Friday, October 04, 2013

U.S. Government Bars NSA Critic From Entering Country

The European press is reporting that German-Bulgarian writer and activist Ilija Trojanow, an outspoken critic of the NSA's surveillance activities, was barred from entering the country to appear before a literary conference in Denver where he was invited to speak. “It is more than ironic if an author who raises his voice against the dangers of surveillance and the secret state within a state for years, will be denied entry into the ‘land of the brave and the free," Trojanow was quoted as saying in response to a decision by U.S. Customs and Border Patrol to deny his entry into the U.S. Trojanow was offered no explanation by U.S. officials for denying his entry.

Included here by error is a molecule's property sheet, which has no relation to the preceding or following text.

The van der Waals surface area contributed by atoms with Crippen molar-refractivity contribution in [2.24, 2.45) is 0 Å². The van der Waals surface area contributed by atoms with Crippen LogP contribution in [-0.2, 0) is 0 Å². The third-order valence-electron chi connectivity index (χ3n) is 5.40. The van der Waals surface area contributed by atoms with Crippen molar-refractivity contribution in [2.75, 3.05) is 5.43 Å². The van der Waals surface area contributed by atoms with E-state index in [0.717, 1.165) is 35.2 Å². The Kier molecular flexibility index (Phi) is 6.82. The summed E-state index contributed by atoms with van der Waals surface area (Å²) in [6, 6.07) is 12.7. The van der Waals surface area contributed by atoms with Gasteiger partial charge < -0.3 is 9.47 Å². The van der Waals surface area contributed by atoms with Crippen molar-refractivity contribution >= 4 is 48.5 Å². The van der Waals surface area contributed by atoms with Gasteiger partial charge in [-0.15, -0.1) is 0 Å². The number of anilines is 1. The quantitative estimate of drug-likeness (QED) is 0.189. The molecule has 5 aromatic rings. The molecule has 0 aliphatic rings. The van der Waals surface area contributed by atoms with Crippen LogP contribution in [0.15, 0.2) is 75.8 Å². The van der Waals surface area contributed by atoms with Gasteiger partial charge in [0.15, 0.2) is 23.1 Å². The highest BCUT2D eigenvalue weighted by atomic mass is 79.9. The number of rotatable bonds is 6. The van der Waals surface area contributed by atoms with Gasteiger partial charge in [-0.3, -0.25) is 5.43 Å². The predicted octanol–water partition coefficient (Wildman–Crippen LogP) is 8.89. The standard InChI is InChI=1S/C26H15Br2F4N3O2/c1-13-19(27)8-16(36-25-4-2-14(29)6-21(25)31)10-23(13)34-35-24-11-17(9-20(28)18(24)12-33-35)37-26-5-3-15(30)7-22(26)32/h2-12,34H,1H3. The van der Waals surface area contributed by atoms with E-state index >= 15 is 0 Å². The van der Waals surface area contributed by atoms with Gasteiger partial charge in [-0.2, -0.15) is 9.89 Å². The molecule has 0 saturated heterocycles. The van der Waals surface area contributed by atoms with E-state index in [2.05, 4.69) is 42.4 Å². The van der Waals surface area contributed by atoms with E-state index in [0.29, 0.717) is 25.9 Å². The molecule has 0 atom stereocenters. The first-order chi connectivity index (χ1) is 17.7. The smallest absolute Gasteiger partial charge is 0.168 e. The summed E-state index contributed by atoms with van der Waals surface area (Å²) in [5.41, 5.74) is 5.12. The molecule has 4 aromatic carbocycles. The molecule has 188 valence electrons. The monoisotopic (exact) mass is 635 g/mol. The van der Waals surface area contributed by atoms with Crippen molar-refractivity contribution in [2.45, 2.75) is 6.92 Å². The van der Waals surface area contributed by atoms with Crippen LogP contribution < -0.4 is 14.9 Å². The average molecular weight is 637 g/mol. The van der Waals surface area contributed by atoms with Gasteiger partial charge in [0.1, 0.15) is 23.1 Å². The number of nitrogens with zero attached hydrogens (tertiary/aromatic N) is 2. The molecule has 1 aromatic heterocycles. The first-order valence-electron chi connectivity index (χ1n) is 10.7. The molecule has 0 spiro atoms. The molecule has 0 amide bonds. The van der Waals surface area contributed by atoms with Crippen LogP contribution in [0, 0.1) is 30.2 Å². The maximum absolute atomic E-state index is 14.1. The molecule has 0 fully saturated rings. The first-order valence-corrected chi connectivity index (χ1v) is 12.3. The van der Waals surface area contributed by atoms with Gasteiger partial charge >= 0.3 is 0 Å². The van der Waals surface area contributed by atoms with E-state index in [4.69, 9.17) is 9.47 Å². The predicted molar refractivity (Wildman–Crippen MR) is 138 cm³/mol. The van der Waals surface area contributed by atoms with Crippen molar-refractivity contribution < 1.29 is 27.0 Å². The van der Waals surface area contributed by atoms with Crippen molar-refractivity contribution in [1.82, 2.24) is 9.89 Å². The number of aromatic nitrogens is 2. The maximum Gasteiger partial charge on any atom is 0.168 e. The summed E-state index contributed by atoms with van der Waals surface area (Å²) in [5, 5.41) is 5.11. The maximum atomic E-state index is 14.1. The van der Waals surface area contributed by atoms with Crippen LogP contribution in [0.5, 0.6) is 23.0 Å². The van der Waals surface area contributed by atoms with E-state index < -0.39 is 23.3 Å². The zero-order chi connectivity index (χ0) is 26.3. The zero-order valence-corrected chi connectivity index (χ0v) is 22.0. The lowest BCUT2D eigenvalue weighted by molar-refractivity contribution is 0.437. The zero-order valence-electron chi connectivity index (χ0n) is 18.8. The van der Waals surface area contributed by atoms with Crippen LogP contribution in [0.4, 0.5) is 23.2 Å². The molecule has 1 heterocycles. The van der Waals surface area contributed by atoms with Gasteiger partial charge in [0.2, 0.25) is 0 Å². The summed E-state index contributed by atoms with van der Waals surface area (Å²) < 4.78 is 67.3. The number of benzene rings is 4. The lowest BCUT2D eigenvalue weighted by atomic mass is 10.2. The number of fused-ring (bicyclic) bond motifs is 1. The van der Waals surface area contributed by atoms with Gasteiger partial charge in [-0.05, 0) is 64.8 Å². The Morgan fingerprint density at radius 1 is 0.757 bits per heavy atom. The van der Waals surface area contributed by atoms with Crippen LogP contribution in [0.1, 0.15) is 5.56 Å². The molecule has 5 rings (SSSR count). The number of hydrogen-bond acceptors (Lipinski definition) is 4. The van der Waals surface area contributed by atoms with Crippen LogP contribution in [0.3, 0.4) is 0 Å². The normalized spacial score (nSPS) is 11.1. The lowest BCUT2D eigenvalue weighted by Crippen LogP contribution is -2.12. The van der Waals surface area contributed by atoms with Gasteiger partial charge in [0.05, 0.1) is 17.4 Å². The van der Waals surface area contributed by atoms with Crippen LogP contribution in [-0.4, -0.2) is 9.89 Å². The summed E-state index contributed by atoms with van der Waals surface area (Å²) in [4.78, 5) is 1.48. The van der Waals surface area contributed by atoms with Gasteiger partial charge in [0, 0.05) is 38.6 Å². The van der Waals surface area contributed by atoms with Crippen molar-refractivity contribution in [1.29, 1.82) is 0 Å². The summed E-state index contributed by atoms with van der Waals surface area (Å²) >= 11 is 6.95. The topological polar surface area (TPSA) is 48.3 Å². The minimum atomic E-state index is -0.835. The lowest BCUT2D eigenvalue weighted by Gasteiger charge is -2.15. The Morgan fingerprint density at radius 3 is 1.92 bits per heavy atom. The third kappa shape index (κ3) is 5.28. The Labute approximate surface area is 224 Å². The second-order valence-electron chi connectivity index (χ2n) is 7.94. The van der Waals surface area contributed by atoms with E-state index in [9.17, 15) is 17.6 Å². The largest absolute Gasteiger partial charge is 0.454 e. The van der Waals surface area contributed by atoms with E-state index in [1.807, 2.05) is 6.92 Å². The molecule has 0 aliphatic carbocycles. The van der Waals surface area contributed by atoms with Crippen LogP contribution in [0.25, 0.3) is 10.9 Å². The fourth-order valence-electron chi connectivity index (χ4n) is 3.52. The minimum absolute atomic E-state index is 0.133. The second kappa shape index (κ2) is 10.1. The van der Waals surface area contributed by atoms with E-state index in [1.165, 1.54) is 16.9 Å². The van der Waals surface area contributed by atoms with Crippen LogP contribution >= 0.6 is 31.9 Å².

The story is getting a lot of play in Europe, particularly in Germany where great outrage is being expressed. Naturally, the state-controlled media in the U.S. is virtually silent. The U.S. freely allows people to travel to the United States from countries that have been the source of terrorism around the world, and it makes little effort to control millions of undocumented aliens from pouring across our borders. Yet it denies entry to someone who, like many Americans, are disturbed by the growing and pervasive surveillance activities of our NSA and isn't afraid to say so? This is the kind of action one would expect from government officials in the former Soviet Union or China, not the United States of America.

Hat tip to Jonathan Turley.

1 comment:

Marycatherine Barton said...

In his entitling his response to this Turley report, Justin Raimondo sums up our dire situation:

"Back to the USSR, the Sovietization of American Life."